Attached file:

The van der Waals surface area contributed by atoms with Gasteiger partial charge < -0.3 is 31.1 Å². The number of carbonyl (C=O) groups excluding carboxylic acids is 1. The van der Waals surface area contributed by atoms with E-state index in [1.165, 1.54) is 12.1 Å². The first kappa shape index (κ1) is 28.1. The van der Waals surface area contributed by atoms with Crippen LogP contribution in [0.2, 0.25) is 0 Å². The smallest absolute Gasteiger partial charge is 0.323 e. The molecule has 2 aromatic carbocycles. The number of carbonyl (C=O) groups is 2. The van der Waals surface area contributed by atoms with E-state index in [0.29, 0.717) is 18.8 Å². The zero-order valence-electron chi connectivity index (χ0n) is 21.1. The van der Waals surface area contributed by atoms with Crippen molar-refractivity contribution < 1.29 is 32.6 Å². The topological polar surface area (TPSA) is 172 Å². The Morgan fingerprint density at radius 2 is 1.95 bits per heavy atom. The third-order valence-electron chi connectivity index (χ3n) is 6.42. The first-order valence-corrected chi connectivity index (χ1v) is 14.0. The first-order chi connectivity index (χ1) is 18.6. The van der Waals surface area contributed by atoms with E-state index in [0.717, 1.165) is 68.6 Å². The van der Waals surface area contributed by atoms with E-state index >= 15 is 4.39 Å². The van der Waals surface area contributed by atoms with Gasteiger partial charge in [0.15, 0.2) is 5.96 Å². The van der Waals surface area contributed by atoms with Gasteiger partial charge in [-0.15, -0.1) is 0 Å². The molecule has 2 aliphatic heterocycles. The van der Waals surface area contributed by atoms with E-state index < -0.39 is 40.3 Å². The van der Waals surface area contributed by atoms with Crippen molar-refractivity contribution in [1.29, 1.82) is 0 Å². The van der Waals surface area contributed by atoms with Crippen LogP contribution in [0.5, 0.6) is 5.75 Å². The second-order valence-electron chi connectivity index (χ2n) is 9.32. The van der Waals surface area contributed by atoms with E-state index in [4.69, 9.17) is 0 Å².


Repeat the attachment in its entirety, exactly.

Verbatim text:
The van der Waals surface area contributed by atoms with Gasteiger partial charge < -0.3 is 31.1 Å². The number of carbonyl (C=O) groups excluding carboxylic acids is 1. The van der Waals surface area contributed by atoms with E-state index in [1.165, 1.54) is 12.1 Å². The first kappa shape index (κ1) is 28.1. The van der Waals surface area contributed by atoms with Crippen LogP contribution in [0.2, 0.25) is 0 Å². The smallest absolute Gasteiger partial charge is 0.323 e. The molecule has 2 aromatic carbocycles. The number of carbonyl (C=O) groups is 2. The van der Waals surface area contributed by atoms with E-state index in [0.29, 0.717) is 18.8 Å². The zero-order valence-electron chi connectivity index (χ0n) is 21.1. The van der Waals surface area contributed by atoms with Crippen molar-refractivity contribution < 1.29 is 32.6 Å². The topological polar surface area (TPSA) is 172 Å². The Morgan fingerprint density at radius 2 is 1.95 bits per heavy atom. The third-order valence-electron chi connectivity index (χ3n) is 6.42. The first-order valence-corrected chi connectivity index (χ1v) is 14.0. The first-order chi connectivity index (χ1) is 18.6. The van der Waals surface area contributed by atoms with E-state index in [0.717, 1.165) is 68.6 Å². The van der Waals surface area contributed by atoms with E-state index >= 15 is 4.39 Å². The van der Waals surface area contributed by atoms with Gasteiger partial charge in [0.15, 0.2) is 5.96 Å². The van der Waals surface area contributed by atoms with Gasteiger partial charge in [-0.15, -0.1) is 0 Å². The molecule has 2 aliphatic heterocycles. The van der Waals surface area contributed by atoms with E-state index < -0.39 is 40.3 Å². The van der Waals surface area contributed by atoms with Crippen molar-refractivity contribution in [1.29, 1.82) is 0 Å². The van der Waals surface area contributed by atoms with Crippen LogP contribution in [0.5, 0.6) is 5.75 Å². The second-order valence-electron chi connectivity index (χ2n) is 9.32. The van der Waals surface area contributed by atoms with E-state index in [4.69, 9.17) is 0 Å².